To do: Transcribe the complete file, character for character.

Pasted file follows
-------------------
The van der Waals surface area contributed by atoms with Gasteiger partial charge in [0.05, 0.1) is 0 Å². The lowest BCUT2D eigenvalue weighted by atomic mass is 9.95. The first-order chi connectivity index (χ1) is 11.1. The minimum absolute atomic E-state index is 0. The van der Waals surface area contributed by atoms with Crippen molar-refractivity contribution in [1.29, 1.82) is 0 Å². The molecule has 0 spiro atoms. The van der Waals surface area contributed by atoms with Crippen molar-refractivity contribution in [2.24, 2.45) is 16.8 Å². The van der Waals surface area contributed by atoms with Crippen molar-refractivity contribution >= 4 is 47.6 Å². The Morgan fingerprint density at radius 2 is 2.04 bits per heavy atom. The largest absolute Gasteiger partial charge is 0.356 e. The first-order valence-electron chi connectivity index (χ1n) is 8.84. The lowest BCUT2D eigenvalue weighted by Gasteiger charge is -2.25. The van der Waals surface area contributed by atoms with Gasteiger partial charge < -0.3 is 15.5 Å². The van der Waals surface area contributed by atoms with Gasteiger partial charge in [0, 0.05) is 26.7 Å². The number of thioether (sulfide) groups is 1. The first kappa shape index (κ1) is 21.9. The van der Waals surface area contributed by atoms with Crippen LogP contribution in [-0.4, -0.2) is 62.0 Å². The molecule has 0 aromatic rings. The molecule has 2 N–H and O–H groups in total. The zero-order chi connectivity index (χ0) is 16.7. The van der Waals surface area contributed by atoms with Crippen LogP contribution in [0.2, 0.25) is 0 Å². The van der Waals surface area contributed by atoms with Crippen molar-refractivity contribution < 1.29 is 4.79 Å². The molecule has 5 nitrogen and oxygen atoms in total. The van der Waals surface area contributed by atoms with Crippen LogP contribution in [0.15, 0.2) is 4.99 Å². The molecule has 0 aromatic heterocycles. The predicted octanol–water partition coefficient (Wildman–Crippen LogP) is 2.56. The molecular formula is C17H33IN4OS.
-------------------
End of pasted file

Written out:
The van der Waals surface area contributed by atoms with Gasteiger partial charge in [0.05, 0.1) is 0 Å². The lowest BCUT2D eigenvalue weighted by atomic mass is 9.95. The first-order chi connectivity index (χ1) is 11.1. The minimum absolute atomic E-state index is 0. The van der Waals surface area contributed by atoms with Crippen molar-refractivity contribution in [1.29, 1.82) is 0 Å². The molecule has 0 spiro atoms. The van der Waals surface area contributed by atoms with Crippen molar-refractivity contribution in [2.24, 2.45) is 16.8 Å². The van der Waals surface area contributed by atoms with Crippen molar-refractivity contribution >= 4 is 47.6 Å². The Morgan fingerprint density at radius 2 is 2.04 bits per heavy atom. The largest absolute Gasteiger partial charge is 0.356 e. The first-order valence-electron chi connectivity index (χ1n) is 8.84. The lowest BCUT2D eigenvalue weighted by Gasteiger charge is -2.25. The van der Waals surface area contributed by atoms with Gasteiger partial charge < -0.3 is 15.5 Å². The van der Waals surface area contributed by atoms with Gasteiger partial charge in [0, 0.05) is 26.7 Å². The number of thioether (sulfide) groups is 1. The first kappa shape index (κ1) is 21.9. The van der Waals surface area contributed by atoms with Crippen LogP contribution in [-0.4, -0.2) is 62.0 Å². The molecule has 0 aromatic rings. The molecule has 2 N–H and O–H groups in total. The zero-order chi connectivity index (χ0) is 16.7. The van der Waals surface area contributed by atoms with Crippen LogP contribution in [0.2, 0.25) is 0 Å². The van der Waals surface area contributed by atoms with Crippen molar-refractivity contribution < 1.29 is 4.79 Å². The molecule has 5 nitrogen and oxygen atoms in total. The van der Waals surface area contributed by atoms with Crippen LogP contribution in [0.15, 0.2) is 4.99 Å². The molecule has 0 aromatic heterocycles. The predicted octanol–water partition coefficient (Wildman–Crippen LogP) is 2.56. The molecular formula is C17H33IN4OS.